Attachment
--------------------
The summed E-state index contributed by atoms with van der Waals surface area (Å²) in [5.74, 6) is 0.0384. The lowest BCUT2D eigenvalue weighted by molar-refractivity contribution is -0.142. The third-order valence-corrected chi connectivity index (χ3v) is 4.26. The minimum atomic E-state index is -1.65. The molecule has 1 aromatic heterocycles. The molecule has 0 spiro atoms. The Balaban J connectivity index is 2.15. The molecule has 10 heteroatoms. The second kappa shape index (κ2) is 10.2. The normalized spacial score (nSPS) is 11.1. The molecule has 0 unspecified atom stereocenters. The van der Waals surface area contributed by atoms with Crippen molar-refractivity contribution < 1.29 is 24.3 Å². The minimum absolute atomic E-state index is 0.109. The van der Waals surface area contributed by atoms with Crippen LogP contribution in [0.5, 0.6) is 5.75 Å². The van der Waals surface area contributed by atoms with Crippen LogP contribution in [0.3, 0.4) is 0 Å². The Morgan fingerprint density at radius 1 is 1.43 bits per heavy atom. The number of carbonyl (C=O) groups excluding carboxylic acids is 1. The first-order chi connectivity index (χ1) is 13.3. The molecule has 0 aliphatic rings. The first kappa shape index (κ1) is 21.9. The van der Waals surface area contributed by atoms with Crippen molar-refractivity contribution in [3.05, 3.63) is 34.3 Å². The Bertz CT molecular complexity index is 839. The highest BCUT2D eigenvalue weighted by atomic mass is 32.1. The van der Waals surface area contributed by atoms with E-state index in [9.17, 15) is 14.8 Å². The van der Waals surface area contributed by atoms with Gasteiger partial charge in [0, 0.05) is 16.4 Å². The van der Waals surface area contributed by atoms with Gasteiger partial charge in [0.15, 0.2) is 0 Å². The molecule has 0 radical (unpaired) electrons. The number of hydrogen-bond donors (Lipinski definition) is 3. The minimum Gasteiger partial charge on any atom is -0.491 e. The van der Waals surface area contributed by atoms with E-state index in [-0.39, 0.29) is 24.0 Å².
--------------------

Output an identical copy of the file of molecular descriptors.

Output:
The summed E-state index contributed by atoms with van der Waals surface area (Å²) in [5.74, 6) is 0.0384. The lowest BCUT2D eigenvalue weighted by molar-refractivity contribution is -0.142. The third-order valence-corrected chi connectivity index (χ3v) is 4.26. The minimum atomic E-state index is -1.65. The molecule has 1 aromatic heterocycles. The molecule has 0 spiro atoms. The Balaban J connectivity index is 2.15. The molecule has 10 heteroatoms. The second kappa shape index (κ2) is 10.2. The normalized spacial score (nSPS) is 11.1. The molecule has 0 unspecified atom stereocenters. The van der Waals surface area contributed by atoms with Crippen molar-refractivity contribution < 1.29 is 24.3 Å². The minimum absolute atomic E-state index is 0.109. The van der Waals surface area contributed by atoms with Crippen LogP contribution in [0.5, 0.6) is 5.75 Å². The van der Waals surface area contributed by atoms with Crippen LogP contribution in [0.3, 0.4) is 0 Å². The Morgan fingerprint density at radius 1 is 1.43 bits per heavy atom. The number of carbonyl (C=O) groups excluding carboxylic acids is 1. The first-order chi connectivity index (χ1) is 13.3. The molecule has 0 aliphatic rings. The first kappa shape index (κ1) is 21.9. The van der Waals surface area contributed by atoms with Crippen molar-refractivity contribution in [3.05, 3.63) is 34.3 Å². The Bertz CT molecular complexity index is 839. The highest BCUT2D eigenvalue weighted by atomic mass is 32.1. The van der Waals surface area contributed by atoms with E-state index in [9.17, 15) is 14.8 Å². The van der Waals surface area contributed by atoms with Gasteiger partial charge in [0, 0.05) is 16.4 Å². The van der Waals surface area contributed by atoms with Gasteiger partial charge in [0.15, 0.2) is 0 Å². The molecule has 0 radical (unpaired) electrons. The number of hydrogen-bond donors (Lipinski definition) is 3. The minimum Gasteiger partial charge on any atom is -0.491 e. The van der Waals surface area contributed by atoms with E-state index in [-0.39, 0.29) is 24.0 Å².